For Long Beach vocalist and performer Jennifer Kumiyama, never in her wildest dreams would she be featured in any Disney movie—let alone Disney’s “Wish,” the animated musical that is part of the entertainment company’s 100 year anniversary celebration.
And it is more than just another gig in the performer’s long list of credits.
This achievement? It’s an ode to her 8-year-old self
“If I could tell my 8-year-old self anything right now, I’d tell her to keep holding on to all of her wishes because, sometimes, they just come true. This one is for all the little, chubby, brown 8-year-old girls in wheelchairs with larger than life wishes that they think may never come true. Hold on to those wishes, girls—we can do anything.”
These were the words of Kumiyama when she was finally able to divulge that she would be voicing Dahlia, the best friend of Asha, in Disney’s “Wish.”
“They sought me out and asked me to audition,” Kumiyama said. “And I think that was to stay true to Dahlia’s character a bit because she does use a crutch, she does limp a little bit; she is part of the disabled community.”
And as to why they sought her out, Kumiyama potentially attributes it to her appearance in “Celebrity Undercover Boss,” [pictured] where she appeared on an episode with Broadway and Disney powerhouse Idina Menzel, who voices Elsa in “Frozen” and was solely responsible for fathers across the world knowing every word of “Let It Go.”
“I think it stems from my appearance on ‘Undercover,’ yes,” Kumiyama said. “But also, the disabled performing circle is small—we all kind of know or know of each other—so… I don’t know specifically how they found me, but I am so happy they did.”
The auditioning process was less than typical or ideal, with Kumiyama having to perform via Zoom—almost antithetical to her face-to-face theatre roots but obviously sensible when it comes to a strictly vocal performance that will be overlaid animation. It is, after all, her first voice over project.
“They asked to audition over Zoom and, at first, it was strange—but the reason why it was over Zoom, it’s because it’s voice-over work,” Kumiyama said, saying she sang “How Far I’ll Go” from Disney’s 2016 Lin Manuel Miranda-led hit, “Moana.”
And with a successful audition followed by two more successful auditions—one with production and one with directors—came the crazy part of the dream becoming tangible: In September of 2022, Kumiyama rolled through the doors of Disney’s recording studio to begin work on the massive project, where she worked until June of this year.
Though this wasn’t her first dance with Disney…
Jennifer Kumiyama’s connection to Disney runs deep
For those who have visited the Disney parks in Anaheim—particularly Disney California Adventure (DCA)—one knows of the investment Disney puts into its live entertainment. When DCA opened to mediocre if not outright vitriolic reviews in 2001, the park knew they would have to use their infrastructure in innovative ways to cover the costs lost due to attendance not reaching estimates—and that included how to better use their 1,984-seat theatre, the Hyperion.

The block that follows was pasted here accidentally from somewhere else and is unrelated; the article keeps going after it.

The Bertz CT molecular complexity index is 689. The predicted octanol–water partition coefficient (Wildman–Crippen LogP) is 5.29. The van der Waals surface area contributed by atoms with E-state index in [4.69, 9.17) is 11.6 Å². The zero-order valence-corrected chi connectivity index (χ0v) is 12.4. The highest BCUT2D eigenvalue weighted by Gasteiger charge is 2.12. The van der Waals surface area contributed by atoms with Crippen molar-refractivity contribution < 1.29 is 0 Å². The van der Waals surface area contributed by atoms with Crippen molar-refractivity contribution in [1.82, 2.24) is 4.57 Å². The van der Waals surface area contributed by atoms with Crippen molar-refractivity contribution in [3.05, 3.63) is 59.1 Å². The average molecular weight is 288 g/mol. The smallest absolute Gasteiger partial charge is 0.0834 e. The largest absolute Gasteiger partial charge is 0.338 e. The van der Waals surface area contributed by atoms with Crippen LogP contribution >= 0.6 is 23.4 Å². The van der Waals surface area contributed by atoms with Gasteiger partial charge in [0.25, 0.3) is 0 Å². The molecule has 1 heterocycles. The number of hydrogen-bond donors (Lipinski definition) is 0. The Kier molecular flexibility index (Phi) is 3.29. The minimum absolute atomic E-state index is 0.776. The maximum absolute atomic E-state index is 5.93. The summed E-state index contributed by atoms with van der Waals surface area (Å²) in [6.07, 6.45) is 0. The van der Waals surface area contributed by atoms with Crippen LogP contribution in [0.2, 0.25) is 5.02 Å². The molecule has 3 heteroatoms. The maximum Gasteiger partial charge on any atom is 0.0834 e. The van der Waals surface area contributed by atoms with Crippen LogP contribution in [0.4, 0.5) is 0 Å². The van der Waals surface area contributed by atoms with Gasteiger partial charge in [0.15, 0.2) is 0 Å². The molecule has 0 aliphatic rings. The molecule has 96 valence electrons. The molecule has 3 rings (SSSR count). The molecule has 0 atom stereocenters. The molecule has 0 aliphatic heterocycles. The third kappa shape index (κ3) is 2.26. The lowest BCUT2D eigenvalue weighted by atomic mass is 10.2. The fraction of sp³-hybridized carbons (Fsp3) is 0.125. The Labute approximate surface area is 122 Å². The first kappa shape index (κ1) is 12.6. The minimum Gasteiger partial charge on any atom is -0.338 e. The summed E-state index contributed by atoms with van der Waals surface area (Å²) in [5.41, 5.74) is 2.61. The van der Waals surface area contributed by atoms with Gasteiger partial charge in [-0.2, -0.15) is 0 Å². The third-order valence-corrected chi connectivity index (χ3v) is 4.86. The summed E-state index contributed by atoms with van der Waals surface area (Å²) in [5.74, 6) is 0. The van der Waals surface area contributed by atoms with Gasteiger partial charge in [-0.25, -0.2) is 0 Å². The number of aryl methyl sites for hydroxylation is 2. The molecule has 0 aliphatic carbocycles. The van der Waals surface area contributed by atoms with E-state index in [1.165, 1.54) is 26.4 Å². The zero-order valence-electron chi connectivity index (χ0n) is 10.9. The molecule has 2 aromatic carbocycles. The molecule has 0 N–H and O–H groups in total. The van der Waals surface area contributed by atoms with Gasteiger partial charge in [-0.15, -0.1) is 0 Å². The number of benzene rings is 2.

Yes, it had hosted the premiere of “Spy Kids” in 2001 and offered a brief, scaled-down version of Broadway’s “Blast!” but it wasn’t until 2003, when they created a 45-minute (and soon-to-be crowd pleaser) musical dedicated to the studio’s 1992 film hit, “Aladdin,” that the park garnered some respect.
And upon its premiere in 2003, Kumiyama became the first person in the world to grace a Disney stage in a wheelchair—and did so up until the show’s 2016 final performance, when the space would be given up to a stage version of “Frozen” (which is a bit ironic: Chris Buck, half of the directing team behind “Wish” with Fawn Veerasunthorn, was the director of the “Frozen” film. Full circle.)
Why ‘Wish’ shouldn’t be dismissed if you are thinking it’s a skip
“Wish” isn’t coming without its immediate critics—something Disney films have long endured, especially since the dawn of social media. And while folks may be continually mocking and hilariously comparing the villains of Disney past to the seemingly not-so-villainous character of King Magnifico, Kumiyama assures that the film is worth seeing.
“There are so many Easter Eggs for Disney lovers—both old-school and new-school,” Kumiyama said. “The animation is very different; a mix of old-school animation and computer animation—and I think it simultaneously pays tribute to the past and classics while moving forward. It’s like a kiss to hand-painted cels from a computer.”
In that sense, it’s the Disney we all grew up with but one that is refined, contemporary in style and music, and more attuned to our current zeitgeist.
But perhaps most, we should go see it not just because we’re being encouraged to do so by the giant that is Disney but perhaps to simply support our neighbor and sister, who first saw Ariel on the big screen when she was 8 years old in “The Little Mermaid” and never imagined that her voice would projected to that very audience in the future.